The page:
As we continue to discuss the best way to train for an obstacle course race, let’s move on to the running part of the race. Running endurance – aka the ability to run and quickly transition between obstacles – will be another skill to develop for a successful OCR.
The length of the race you are training for plays a role in the type of running program you follow.
For example, there are events that require a very short transition and distance between each obstacle (like American Ninja Warrior). On the other hand, there are longer events that require long transition runs between obstacles such as marathon distance and OCR extreme challenges that can last up to 24+ hours. There are also a multitude of race distances in between, many of which fall in the 5-25k range.
For ANY distance, most OCR training will be working the anaerobic energy cycle. For everything else, building up your aerobic engine is extremely important to help you transition quickly between obstacles and allow you to conquer the obstacle once you get there.
Training for an OCR is not dissimilar from many other training programs in the fact that cross training is essential for success. Finding a balance between work, recovery, to active recovery from run days, to strength days, to flexibility days.
However, since today’s topic is how to improve your running endurance during an OCR – here are a few examples of how to structure your running sessions:
- Fartleks – A run training style developed in Sweden, aka “speed play”. The Fartlek is a form of interval training – for example, run at an easy pace for 4 min followed by an increased race tempo pace for 2 minutes, continue repeating for the length of time you have set aside to train. Fartlek training can also double as lactate tolerance training (aka increasing your efficiency as the body deals with the inevitable activity side effect of lactic acid pouring into the blood stream faster than it can be removed) This would manifest as a subtle shift in pace in which you are under your lactate threshold (for a length of time and then slightly above your lactate threshold for a period of time – usually half as long as the sub threshold run. *Always make sure the faster pacing is manageable so you can continue hitting it over and over for multiple reps with efficient running mechanics.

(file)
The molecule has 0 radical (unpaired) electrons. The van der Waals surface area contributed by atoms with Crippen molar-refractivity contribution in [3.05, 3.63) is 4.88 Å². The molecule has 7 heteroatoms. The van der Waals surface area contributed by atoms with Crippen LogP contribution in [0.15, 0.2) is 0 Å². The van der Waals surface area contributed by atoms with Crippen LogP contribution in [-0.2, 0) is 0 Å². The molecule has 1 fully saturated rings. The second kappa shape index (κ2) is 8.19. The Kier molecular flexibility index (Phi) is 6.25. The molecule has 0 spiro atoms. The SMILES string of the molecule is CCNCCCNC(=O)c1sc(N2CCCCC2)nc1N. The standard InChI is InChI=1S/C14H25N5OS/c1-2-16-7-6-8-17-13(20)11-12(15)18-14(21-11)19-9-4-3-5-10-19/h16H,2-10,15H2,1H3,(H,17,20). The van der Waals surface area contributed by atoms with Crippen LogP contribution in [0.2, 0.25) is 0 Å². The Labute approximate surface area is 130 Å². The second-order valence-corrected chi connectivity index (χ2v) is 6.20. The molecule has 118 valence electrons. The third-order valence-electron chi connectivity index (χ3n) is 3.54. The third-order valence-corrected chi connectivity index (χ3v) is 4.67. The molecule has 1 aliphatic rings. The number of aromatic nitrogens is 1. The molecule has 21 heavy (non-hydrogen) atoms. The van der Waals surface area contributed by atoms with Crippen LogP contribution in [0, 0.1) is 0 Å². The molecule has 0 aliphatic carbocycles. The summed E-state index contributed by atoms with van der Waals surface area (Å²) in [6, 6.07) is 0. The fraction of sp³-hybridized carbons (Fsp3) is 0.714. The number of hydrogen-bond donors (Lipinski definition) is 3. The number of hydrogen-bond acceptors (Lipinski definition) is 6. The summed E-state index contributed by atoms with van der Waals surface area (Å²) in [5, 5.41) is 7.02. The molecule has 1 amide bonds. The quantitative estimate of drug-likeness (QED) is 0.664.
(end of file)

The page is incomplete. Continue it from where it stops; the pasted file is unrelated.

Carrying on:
- Intervals – Most familiar run type for developing endurance. Simply run various distances with rest periods in between each running interval. As you develop more endurance, increase the run interval and decrease the rest interval – or – keep the run:recover interval the same and increase the speed of the run interval.
- Tempo Runs – Also called “comfortably hard” runs. These runs can be in the 20-minute range for 5k distances, 40-minute range for 10k distances, and longer in duration if training for longer OCR events.
- Long Duration Aerobic Training Zone Runs – These runs will benefit anyone, particularly if you are training for a long-distance OCR such as 15+ miles with farther distances between obstacles. These runs will be at a slower pace than a tempo run pace but will increase your aerobic capacity over time if you consistently work them in to your program.
- Bricks – Bricks are a great way to extend your aerobic training zone or tempo efforts for longer periods of time without it all being on your feet. An example would be a 40-minute bike followed by a 40-minute run.
As I said before, balancing your run days, strength days, and recovery days in a OCR cross training program is not only important for proper training but also for injury prevention. With my OCR athletes, it’s common for me to sneak in OCR specific strength training to help the body get comfortable with what it will be dealing with out on course. For most sessions, I like to tie everything together with no rest during the running to strength training transitions. This allows you to maximize training time and accomplish long duration sessions with the heart rate in zones to help achieve a strong aerobic engine.
At some point during your OCR training program, it is important to switch gears from an all run day followed by an all strength day and start to train like you race. In other words, structure your workout to mimic a race day. For example, run 5 minutes at an aerobic training zone level then stop and perform approximately 1 minute of an OCR specific strength training such as a grip & strength training exercise. Repeat this process for 30-90 mins.
Lastly, remember that many OCR events take place in geographical areas where there are a lot of hills or mountains. Hills and mountains almost always mean you will be dealing with technical terrain while ascending and descending. It’s important to make sure a significant amount of your running training is out on the trails when possible to train your neuromuscular to make thousands of quick decisions for foot placement on technical terrain.
Stay tuned for the next OCR training tip on your favorite Power Systems social network. The next tip will cover how to strengthen the area of your body that will improve your ability to run to and complete every obstacle – the CORE.